For today’s reading, we turn to a December 2007 FastCompany article by William Taylor, The Leader of the Future. In this piece Taylor, one of the founders of FastCompany, reports on a discussion with Ron Heifetz, director of the Leadership Education Project at Harvard’s Kennedy School of Government. You will likely remember that Heifetz is author of one of the views of leadership we studied early in the l
For today’s reading we turn to John Baldoni’s blog at the Harvard Business Review for his piece “How to Make People Passionate About Their Work”.
Baldoni notes that generating passion for what you do is essential, and doubly so in difficult times. He goes on to say that it is essential for a leader to have passion as it is vital to convincing others that their work matters.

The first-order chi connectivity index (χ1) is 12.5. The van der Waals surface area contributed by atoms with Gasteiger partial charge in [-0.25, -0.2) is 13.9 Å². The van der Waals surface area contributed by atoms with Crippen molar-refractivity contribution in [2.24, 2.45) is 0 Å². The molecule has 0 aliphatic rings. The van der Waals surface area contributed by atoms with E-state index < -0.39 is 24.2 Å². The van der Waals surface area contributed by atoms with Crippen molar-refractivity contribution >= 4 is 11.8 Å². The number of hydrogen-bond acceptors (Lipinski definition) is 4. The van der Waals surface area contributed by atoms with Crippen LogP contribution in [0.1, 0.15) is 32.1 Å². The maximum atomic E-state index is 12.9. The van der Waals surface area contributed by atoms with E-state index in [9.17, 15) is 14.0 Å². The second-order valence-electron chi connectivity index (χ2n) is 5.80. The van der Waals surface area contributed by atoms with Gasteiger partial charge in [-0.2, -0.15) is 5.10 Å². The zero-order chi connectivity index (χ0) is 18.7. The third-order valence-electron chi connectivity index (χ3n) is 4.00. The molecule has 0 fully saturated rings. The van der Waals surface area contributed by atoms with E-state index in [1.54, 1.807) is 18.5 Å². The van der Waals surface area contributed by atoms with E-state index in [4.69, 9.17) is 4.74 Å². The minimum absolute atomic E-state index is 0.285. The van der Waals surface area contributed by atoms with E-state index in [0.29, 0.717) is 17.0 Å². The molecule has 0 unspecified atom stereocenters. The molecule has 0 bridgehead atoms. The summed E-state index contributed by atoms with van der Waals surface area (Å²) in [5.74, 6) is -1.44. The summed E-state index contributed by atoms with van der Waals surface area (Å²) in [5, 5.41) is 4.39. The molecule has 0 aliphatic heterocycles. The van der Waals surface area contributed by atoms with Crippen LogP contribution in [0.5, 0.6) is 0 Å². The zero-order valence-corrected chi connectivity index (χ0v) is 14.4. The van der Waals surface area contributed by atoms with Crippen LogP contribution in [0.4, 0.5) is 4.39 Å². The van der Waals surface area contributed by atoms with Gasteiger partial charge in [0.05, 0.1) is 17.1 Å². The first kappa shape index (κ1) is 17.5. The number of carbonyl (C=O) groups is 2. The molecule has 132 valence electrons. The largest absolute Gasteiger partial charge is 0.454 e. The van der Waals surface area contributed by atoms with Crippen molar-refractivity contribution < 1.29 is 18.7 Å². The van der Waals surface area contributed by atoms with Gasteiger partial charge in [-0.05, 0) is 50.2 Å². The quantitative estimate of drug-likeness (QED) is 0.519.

He offers three suggestions for cultivating passion:
Much of a leader’s time is spent, formally or informally, working to influence decision makers, typically peers, cross-organizational colleagues, or those higher up in the organization. The Tuesday Reading this week – Effectively Influencing Decision Makers: Ensuring That Your Knowledge Makes a Difference – focuses on just this subject.
There’s lots of advice on finding and attracting staff and on identifying and retaining top performers you already have. Stephen DeMaio, in a recent blog entry – “How to Identify Employees’ Hidden Talents” – argues that it is even more important to look for your current staff's hidden strengths to find new skills and talents that have value to the organization.
DeMano suggests four approaches: